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Tinkoff-Saxo rider completes home Grand Tour hat-trick, Adriano Malori of Movistar wins closing time trial

Alberto Contador of Tinkoff-Saxo has won the Vuelta a Espana for the third time, finishing the three-week race 1 minute 10 seconds ahead of Team Sky’s Chris Froome, with Alejandro Valverde of Movistar a further 40 seconds back in third place.

Adriano Malori of Movistar won this evening’s concluding 9.9km individual time trial in Santiago de Compostela in a time of 11 minutes 12 seconds from Trek Factory Racing’s Jesse Sargent, with BMC Racing’sRohan Dennis third.

Froome finished 63rd today, 1 minute 13 seconds back on the stage winner and took 27 seconds back on Contador, winner of the race in 2008 and 2012, but on such a short course there was little prospect of overturning the Spaniard’s lead.

It’s the second time that the Team Sky rider has finished second in the Vuelta, following his runner’s-up spot to Juan Jose Cobo in 2011.

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Alberto Contador, winner of the 69th edition of the Vuelta

“I still have in mind a sentence that medical experts told me after my crash at the Tour de France: I wouldn’t have time to recover for the Vuelta but I’ve done all I could to prove them wrong. The day after my accident, I was already trying to do some exercises with my muscles.

"I didn’t think I was coming to the Vuelta and being able to fight for GC but in three weeks, I’ve had time to come back to the required level. The first time I’ve told myself that the overall win was reachable, it was at Valdelinares (Stage 9). Until then, I was struggling but I’ve been lucky to always be supported by my team in the key moments, for example on the day when echelons were formed (Stage 4).

"The time trial at Borja completely changed my views on the race. All my three overall victories at the Vuelta are special. The first one in 2008 allowed me to get the triple crown (Giro, Tour, Vuelta). In the second one in 2012, I wasn’t at the top level and I made it thanks to a crazy tactic on stage 17 to Fuente Dé. For this one now, after my crash at the Tour de France, I couldn’t prepare as I wanted to. Firstly I survived, then I attacked.

"Winning against the best riders, that’s what I love. The greatness of a race comes from its participation. We all fought for winning. It’s a bit early to talk about 2015 but I have a dream: to take part in the three Grand Tours. I don’t know if I can do it one day. I don’t want to make any plan tonight but I’d love to know that it’s possible.”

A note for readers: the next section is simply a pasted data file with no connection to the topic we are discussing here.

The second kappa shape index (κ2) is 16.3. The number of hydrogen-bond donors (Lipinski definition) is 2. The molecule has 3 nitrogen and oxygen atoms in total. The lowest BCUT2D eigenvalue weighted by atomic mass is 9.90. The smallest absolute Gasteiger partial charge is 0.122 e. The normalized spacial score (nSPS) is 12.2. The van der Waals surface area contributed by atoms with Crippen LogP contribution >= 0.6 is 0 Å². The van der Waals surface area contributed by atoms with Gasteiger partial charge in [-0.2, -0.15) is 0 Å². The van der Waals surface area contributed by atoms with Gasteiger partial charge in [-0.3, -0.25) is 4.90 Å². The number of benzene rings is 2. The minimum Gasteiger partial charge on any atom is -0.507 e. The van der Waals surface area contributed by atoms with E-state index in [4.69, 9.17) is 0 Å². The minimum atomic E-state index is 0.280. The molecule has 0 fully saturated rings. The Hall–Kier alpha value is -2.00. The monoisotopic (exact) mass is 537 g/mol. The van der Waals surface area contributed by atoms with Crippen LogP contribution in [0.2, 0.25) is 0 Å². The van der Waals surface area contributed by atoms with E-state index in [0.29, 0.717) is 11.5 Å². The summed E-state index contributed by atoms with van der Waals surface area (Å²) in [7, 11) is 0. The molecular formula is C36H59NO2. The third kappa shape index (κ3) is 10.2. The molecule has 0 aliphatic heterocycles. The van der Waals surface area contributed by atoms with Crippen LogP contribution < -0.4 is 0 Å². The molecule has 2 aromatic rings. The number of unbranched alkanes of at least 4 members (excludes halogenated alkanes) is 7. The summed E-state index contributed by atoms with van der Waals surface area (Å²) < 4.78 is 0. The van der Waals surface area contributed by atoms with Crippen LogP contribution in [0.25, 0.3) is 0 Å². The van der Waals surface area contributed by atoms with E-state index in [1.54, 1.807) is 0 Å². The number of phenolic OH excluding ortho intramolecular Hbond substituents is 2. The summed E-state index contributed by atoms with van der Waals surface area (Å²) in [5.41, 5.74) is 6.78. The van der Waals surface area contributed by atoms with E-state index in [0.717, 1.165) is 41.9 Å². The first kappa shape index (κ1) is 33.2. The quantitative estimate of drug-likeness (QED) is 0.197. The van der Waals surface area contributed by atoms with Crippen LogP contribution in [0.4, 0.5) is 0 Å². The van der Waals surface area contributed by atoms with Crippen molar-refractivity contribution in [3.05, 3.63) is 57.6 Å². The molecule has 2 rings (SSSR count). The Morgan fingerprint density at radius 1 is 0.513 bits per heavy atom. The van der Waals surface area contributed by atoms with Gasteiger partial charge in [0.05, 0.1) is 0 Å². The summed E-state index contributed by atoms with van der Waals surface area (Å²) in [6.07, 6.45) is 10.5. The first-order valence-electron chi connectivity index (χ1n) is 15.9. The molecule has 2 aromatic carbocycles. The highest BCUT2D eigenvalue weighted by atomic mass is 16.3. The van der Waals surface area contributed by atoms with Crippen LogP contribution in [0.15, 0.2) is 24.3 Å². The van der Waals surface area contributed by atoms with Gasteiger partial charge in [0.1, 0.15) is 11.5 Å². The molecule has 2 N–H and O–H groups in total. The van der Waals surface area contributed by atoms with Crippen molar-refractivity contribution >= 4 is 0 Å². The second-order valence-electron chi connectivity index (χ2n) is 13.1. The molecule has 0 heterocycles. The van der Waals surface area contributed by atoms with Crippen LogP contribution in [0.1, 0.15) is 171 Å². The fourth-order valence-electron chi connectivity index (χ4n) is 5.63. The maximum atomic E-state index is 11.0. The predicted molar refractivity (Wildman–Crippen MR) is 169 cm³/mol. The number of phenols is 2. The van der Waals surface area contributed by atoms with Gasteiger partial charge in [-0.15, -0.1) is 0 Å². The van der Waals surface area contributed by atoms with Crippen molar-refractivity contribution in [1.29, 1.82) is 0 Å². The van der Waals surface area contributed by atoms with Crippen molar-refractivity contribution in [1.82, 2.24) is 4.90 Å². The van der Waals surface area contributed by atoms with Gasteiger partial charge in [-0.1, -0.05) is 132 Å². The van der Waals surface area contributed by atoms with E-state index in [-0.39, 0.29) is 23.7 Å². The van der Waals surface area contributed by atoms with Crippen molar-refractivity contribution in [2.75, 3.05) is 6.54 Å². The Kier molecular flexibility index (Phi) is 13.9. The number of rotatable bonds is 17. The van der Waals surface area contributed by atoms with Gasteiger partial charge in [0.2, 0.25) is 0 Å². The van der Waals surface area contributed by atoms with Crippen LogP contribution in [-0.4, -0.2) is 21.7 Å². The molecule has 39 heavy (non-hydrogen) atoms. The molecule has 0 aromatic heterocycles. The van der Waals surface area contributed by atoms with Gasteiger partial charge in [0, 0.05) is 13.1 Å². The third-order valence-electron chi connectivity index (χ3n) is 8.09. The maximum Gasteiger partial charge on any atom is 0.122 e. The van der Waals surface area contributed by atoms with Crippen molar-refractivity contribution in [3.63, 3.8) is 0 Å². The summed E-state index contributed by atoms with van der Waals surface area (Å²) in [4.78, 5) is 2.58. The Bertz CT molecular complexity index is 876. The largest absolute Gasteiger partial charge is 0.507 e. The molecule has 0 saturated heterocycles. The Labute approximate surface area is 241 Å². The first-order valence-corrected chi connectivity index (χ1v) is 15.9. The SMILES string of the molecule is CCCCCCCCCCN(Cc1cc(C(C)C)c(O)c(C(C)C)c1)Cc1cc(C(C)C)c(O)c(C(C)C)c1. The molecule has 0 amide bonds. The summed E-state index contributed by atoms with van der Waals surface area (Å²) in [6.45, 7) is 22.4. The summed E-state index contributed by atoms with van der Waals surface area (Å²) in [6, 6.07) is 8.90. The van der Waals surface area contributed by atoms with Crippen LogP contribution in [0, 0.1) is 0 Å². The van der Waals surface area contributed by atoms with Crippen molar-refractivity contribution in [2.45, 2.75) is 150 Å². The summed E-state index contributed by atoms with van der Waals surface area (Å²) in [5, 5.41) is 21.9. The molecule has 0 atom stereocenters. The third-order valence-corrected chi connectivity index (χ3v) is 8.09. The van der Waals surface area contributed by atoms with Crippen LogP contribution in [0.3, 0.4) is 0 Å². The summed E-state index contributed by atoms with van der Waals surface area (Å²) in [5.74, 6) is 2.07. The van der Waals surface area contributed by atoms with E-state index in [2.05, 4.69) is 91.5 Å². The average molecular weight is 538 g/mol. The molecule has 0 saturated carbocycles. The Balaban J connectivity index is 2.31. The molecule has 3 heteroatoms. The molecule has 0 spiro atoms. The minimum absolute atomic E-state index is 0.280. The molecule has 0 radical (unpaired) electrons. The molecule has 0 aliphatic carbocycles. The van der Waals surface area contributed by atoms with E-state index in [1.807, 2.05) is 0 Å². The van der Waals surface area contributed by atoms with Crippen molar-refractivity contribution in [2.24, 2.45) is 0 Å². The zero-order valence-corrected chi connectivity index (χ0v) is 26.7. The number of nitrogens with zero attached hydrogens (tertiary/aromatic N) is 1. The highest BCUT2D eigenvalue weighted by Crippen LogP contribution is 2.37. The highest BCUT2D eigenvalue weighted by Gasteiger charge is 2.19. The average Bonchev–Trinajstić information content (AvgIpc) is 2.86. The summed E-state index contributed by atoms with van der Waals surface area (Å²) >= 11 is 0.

Runner-up,Chris Froome

"I lost time to Contador in time trialling but it’s not a source of concern. I know how I came into this race. I definitely rode myself in. The Vuelta had a really high standard this year, I’m happy to have been part of it.

"I definitely owe this result to my team-mates. They’ve been behind me, they’ve supported me throughout the race, even when I had a few bad days earlier on in the race and I think that paid off. I was able to come away with the second place which, given how I came in, I can be happy with that.

"I have no regret at all on how the race unfolded. I did everything I could. I raced to the best of ability. As a team, we really pushed together. I don’t think any of us has any regret. Alberto was really impressive in this Vuelta. If I’ve learnt anything about racing against him, it’s to not let him get any time because I might never get that time back. I definitely look forward to see what’s the Tour de France route will look like but for now, I’m very happy to finish it off and looking forward to a good winter break.”

Stage winner, Adriano Malori

“I’m very happy with this victory. I wanted to try and go for it today because of the withdrawals of Cancellara and Martin, there was space for someone like me. What I did today is good signal for the world championship. I can’t beat Tony Martin, unless he punctures or something but I can target a top 5 if everything goes well.

"Today I had one of my best days of the year against the clock. I felt it and the watts I pushed also showed that I was going well. I’ve also been lucky to avoid the rain. I was scared that Froome could beat my time but on a wet surface, I believe he didn’t take any risk. After what happened with Nairo, we are delighted to come out of the Vuelta with three stage wins and Alejandro Valverde’s third place overall.”

Simon has been news editor at road.cc since 2009, reporting on 10 editions and counting of pro cycling’s biggest races such as the Tour de France, stories on issues including infrastructure and campaigning, and interviewing some of the biggest names in cycling. A law and languages graduate, published translator and former retail analyst, his background has proved invaluable in reporting on issues as diverse as cycling-related court cases, anti-doping investigations, and the bike industry. He splits his time between London and Cambridge, and loves taking his miniature schnauzer Elodie on adventures in the basket of her Elephant Bike.